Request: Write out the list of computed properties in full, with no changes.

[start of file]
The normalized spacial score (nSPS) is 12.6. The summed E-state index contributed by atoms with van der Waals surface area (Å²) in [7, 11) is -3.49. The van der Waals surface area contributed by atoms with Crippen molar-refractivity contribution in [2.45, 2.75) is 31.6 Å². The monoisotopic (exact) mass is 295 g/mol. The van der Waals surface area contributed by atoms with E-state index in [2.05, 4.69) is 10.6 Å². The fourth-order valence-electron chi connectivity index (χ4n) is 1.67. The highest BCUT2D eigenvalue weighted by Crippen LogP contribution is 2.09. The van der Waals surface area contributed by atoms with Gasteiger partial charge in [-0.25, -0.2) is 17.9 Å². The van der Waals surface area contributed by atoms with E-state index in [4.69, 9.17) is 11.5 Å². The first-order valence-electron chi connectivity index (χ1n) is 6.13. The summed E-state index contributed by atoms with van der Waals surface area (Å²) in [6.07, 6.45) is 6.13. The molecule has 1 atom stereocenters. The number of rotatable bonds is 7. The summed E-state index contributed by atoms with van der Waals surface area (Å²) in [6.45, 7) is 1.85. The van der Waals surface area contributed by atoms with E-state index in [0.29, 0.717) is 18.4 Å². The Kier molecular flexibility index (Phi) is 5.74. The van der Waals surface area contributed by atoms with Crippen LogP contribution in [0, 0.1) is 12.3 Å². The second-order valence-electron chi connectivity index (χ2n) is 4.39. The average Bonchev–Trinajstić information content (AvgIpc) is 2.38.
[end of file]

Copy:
The normalized spacial score (nSPS) is 12.6. The summed E-state index contributed by atoms with van der Waals surface area (Å²) in [7, 11) is -3.49. The van der Waals surface area contributed by atoms with Crippen molar-refractivity contribution in [2.45, 2.75) is 31.6 Å². The monoisotopic (exact) mass is 295 g/mol. The van der Waals surface area contributed by atoms with E-state index in [2.05, 4.69) is 10.6 Å². The fourth-order valence-electron chi connectivity index (χ4n) is 1.67. The highest BCUT2D eigenvalue weighted by Crippen LogP contribution is 2.09. The van der Waals surface area contributed by atoms with Gasteiger partial charge in [-0.25, -0.2) is 17.9 Å². The van der Waals surface area contributed by atoms with E-state index in [4.69, 9.17) is 11.5 Å². The first-order valence-electron chi connectivity index (χ1n) is 6.13. The summed E-state index contributed by atoms with van der Waals surface area (Å²) in [6.07, 6.45) is 6.13. The molecule has 1 atom stereocenters. The number of rotatable bonds is 7. The summed E-state index contributed by atoms with van der Waals surface area (Å²) in [6.45, 7) is 1.85. The van der Waals surface area contributed by atoms with E-state index in [0.29, 0.717) is 18.4 Å². The Kier molecular flexibility index (Phi) is 5.74. The van der Waals surface area contributed by atoms with Crippen LogP contribution in [0, 0.1) is 12.3 Å². The second-order valence-electron chi connectivity index (χ2n) is 4.39. The average Bonchev–Trinajstić information content (AvgIpc) is 2.38.